> eventhough I use ISO-100. Photos seem like low res scans. Perhaps
    > it's because they are enlarged as they are all above 1000x1000.
    > My question is, do labs scan from the negatives or from the prints?
    > What I mean is when they put the undeveloped rolls into the machine, do
    > they save the photos to the hd and then burn to the cd?
    > This whole thing seems like a scam to get more $ from customers,
    > or punishment for using film.
    >
    > If I scan the negs or the prints will I get higher res?
    >



    Depends on who is doing the photo CD, but for most of these being done
    today, the answer is yes- A good print scanner or neg scanner sold today
    will generally give you higher res than the normal CD from a photo
    finisher. The exception is the old Kodak Photo CD. These were very
    high quality, high res scans. I don't know if these are even offered
    any more- I used the process only till I got a decent scanner of my own.
     
    Don Stauffer, Aug 7, 2005
    #5
  6. Mr.Happy

    Ronald Baird Guest

    Hi Don,

    Yes, a Photo CD is much different than a Picture CD. The technologies are
    different as well. Picture CD is done at the time of processing and yields
    a scan to JPG at 1536 x 1024 resolution. A Photo CD is done in the PCD
    format and the resulting file can then be opened in a number of resolutions
    (5) for traditional scans and (6) if you have a professional or 4x6 scan.
    The quality of these scans are quite good. Photo CD has been around since
    the late 80s when that technology was excellent and quite advanced for its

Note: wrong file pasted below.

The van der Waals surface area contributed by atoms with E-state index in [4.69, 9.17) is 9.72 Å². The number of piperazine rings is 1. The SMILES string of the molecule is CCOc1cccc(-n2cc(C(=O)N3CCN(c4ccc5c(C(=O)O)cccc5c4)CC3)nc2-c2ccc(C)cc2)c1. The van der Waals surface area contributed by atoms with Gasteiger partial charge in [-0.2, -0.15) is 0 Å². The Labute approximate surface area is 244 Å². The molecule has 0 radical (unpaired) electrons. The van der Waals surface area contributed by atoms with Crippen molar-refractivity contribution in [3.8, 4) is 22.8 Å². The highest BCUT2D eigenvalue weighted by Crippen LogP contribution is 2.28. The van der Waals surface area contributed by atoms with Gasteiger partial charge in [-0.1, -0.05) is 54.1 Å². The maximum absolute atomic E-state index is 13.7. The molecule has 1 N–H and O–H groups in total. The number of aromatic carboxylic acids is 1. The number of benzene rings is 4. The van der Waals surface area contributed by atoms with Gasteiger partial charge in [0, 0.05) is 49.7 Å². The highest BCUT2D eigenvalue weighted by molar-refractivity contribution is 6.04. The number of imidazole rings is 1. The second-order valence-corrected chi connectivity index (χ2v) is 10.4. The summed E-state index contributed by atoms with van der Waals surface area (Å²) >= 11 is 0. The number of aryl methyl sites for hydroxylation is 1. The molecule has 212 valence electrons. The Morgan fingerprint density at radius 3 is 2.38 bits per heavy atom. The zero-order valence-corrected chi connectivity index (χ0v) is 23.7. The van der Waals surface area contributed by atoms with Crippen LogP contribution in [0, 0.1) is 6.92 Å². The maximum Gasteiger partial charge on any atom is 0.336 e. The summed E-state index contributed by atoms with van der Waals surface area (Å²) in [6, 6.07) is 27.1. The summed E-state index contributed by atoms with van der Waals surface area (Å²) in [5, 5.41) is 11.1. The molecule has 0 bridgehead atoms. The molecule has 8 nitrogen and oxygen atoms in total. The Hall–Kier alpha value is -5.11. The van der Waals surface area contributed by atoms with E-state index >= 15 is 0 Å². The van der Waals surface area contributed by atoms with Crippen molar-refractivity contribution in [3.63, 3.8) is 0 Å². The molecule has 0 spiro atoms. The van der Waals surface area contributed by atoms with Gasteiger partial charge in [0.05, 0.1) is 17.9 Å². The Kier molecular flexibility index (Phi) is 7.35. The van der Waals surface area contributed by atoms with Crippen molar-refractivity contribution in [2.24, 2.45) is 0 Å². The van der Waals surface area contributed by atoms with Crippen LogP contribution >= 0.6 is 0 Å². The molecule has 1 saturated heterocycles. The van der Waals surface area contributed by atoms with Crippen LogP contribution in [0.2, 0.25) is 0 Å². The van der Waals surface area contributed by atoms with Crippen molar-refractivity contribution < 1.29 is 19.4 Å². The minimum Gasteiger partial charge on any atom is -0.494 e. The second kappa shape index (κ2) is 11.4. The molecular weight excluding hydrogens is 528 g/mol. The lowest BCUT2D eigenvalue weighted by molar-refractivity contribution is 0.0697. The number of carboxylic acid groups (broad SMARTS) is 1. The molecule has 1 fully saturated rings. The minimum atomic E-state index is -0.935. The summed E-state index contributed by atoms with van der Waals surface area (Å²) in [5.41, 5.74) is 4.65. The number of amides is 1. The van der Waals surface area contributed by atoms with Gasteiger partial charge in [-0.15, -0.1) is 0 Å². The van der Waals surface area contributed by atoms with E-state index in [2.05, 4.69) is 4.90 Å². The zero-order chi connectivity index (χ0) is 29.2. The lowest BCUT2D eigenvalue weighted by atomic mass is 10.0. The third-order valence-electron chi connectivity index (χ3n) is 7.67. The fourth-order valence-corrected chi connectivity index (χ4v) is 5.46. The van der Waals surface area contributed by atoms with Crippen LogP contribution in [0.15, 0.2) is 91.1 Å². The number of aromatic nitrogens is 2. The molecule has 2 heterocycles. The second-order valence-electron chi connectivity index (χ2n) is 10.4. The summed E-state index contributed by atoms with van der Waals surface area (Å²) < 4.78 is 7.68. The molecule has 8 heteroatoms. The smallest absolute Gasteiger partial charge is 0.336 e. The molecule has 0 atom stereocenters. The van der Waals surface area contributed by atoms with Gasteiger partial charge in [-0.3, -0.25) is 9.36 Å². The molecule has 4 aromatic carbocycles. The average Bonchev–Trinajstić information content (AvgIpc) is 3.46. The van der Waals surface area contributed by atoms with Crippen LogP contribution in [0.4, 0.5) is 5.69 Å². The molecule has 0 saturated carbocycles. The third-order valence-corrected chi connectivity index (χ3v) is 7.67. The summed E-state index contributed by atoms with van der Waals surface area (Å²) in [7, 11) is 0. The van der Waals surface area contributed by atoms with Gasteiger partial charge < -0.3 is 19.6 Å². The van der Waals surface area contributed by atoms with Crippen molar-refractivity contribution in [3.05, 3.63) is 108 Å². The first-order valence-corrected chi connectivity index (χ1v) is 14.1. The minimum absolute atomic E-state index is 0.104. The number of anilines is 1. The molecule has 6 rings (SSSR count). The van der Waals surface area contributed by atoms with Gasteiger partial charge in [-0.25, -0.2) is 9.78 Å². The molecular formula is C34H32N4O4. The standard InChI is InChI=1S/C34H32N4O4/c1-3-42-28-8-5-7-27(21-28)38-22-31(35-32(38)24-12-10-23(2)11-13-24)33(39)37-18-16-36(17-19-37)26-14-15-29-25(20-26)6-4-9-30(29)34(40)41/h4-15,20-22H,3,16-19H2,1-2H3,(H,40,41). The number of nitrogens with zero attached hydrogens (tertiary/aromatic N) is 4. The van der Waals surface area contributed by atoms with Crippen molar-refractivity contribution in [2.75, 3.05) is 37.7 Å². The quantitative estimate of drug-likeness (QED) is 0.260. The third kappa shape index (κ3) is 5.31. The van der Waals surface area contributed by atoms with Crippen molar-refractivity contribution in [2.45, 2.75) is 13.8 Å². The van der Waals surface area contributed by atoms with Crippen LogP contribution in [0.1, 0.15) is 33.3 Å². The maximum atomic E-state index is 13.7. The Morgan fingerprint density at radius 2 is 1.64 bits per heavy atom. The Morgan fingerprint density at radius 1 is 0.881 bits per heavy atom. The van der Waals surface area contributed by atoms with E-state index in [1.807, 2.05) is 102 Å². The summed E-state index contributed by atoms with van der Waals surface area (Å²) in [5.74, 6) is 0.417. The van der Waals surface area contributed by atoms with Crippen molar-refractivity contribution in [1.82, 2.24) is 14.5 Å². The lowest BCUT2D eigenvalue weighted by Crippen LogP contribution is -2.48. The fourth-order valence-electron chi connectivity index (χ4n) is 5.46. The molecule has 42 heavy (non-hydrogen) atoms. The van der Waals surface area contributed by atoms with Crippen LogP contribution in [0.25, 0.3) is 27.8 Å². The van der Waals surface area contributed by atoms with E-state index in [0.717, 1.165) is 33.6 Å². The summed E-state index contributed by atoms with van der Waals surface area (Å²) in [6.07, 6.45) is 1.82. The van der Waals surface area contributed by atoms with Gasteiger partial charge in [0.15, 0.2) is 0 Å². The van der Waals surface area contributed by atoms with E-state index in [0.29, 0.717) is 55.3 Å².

time.

    You can learn more about both by going to the following sites.

    http://www.kodak.com/go/photocd

    http://www.kodak.com/go/picturecd

    Good luck and enjoy.

    Let me know if you have any other questions..

    Ron Baird
    Eastman Kodak Company

    "Don Stauffer" <> wrote in message
    news:ltpJe.37$...
    > Mr.Happy wrote:
    > > Now it seems all labs give you photos on cd for 0.99c extra
    > > whether you want it or not.
    > > So you get prints, negatives, and a cd.
    > > However, the software that comes on the cd is so annoying
    > > I dont even use it. The photos are upside down, and they seem grainy
    > > eventhough I use ISO-100. Photos seem like low res scans. Perhaps
    > > it's because they are enlarged as they are all above 1000x1000.
    > > My question is, do labs scan from the negatives or from the prints?
    > > What I mean is when they put the undeveloped rolls into the machine, do
    > > they save the photos to the hd and then burn to the cd?
    > > This whole thing seems like a scam to get more $ from customers,
    > > or punishment for using film.
    > >
    > > If I scan the negs or the prints will I get higher res?
    > >

    >
    >
    > Depends on who is doing the photo CD, but for most of these being done
    > today, the answer is yes- A good print scanner or neg scanner sold today
    > will generally give you higher res than the normal CD from a photo
    > finisher. The exception is the old Kodak Photo CD. These were very
    > high quality, high res scans. I don't know if these are even offered
    > any more- I used the process only till I got a decent scanner of my own.
     
    Ronald Baird, Aug 8, 2005
    #6